Olympic style: Men's figure skating continues its glittery legacy
We thought the pairs figure skating teams came up with some out-there ensembles, but the costumes worn by the men's figure skaters on Tuesday night out-sequined the pairs by a long shot. Rhinestone-encrusted stretch velvet, sheer cut-outs, medieval approximations and skeleton graphics were but a few of the wacky looks the guys donned to go for the gold.
Stephane Lambiel from Switzerland channeled Prince Valiant in a medieval-looking tunic with puffed sleeves and a breast plate ("His costume looks overpowering," noted one sports announcer. "It almost looks like it's burdensome for him.") while Canadian Vaughn Chipeur took the Ed Hardy phenomenon too far -- gliding out in an black stretchy T-shirt festooned with Hardy-esque tattoo graphics rendered in primary-colored sequins.
Russia's Evgeny Plushenko, the 2006 Olympic gold medalist, also went the "Nutcracker" route, but in a black tunic riddled with rhinestones in floral patterns. France's Brian Joubert and Canada's Patrick Chan followed suit in similar -- but less ostentatious -- black, sparkly tunics.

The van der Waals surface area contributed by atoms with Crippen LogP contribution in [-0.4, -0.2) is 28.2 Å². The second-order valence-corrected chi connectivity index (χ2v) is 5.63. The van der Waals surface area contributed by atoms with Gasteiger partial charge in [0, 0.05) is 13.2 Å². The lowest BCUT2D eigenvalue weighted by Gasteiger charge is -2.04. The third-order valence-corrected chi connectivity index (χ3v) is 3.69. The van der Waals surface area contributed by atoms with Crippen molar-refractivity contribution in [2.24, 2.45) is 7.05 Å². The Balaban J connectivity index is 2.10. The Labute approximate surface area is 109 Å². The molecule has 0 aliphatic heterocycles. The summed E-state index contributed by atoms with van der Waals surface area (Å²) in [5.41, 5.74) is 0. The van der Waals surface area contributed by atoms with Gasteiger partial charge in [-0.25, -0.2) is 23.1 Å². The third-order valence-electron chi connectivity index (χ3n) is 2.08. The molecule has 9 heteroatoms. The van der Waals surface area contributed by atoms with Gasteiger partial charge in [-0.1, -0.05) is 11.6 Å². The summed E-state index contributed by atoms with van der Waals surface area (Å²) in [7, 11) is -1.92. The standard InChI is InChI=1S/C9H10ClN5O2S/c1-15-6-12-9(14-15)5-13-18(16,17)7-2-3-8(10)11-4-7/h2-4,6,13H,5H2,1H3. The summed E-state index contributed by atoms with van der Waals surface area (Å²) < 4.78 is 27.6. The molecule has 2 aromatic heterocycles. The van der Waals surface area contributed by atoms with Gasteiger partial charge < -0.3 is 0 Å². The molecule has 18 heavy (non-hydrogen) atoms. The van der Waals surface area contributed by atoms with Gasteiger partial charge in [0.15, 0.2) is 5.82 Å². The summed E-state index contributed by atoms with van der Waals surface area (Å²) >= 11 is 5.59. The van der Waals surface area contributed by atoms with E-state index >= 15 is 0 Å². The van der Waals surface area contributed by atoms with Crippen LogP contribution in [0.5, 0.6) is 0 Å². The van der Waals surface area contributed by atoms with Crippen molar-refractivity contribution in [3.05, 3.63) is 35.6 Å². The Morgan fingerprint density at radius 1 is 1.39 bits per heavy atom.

Perhaps the busiest outfit of the night was worn by Daisuke Takahashi from Japan. The young skater donned black pants with a shredded, laced-up glittery floral top featuring rows of stand-up ruffles and a single faux gold glittery lapel. The affect was very Liberace-attacked-by-wolves.
Speaking of drama, Kevin Van der Perren of Belgium was a glittery skeleton on ice -- his black suit emblazoned with sparkly human bones. And famously over-the-top U.S. skater Johnny Weir looked like a Betsey Johnson store exploded all over him in a sequined black bodysuit accented by a faux corset "laced up" with hot pink ribbons (a streak of pink ran down his arm, ending at the tip of his middle, gloved finger -- very early Madonna.)
The most trite costume of the evening was easily that worn by Italy's Samuel Contesti, who skated in dirtied hayseed overalls (with one shoulder pinned down near his waist) over a plaid button-front shirt, with a single, matching plaid pocket misguidedly sewn onto his toned backside.
Photos left to right: Stephane Lambiel. Credit: George Bridges / MCT; Daisuke Takahashi. Credit: Jamie Squire / Getty Images; Kevin Van Der Perren. Credit: Vicenzo Pinto / AFP/Getty Images. Johnny Weir, Credit: Clem Murray / Philadelphia Inquirer / MCT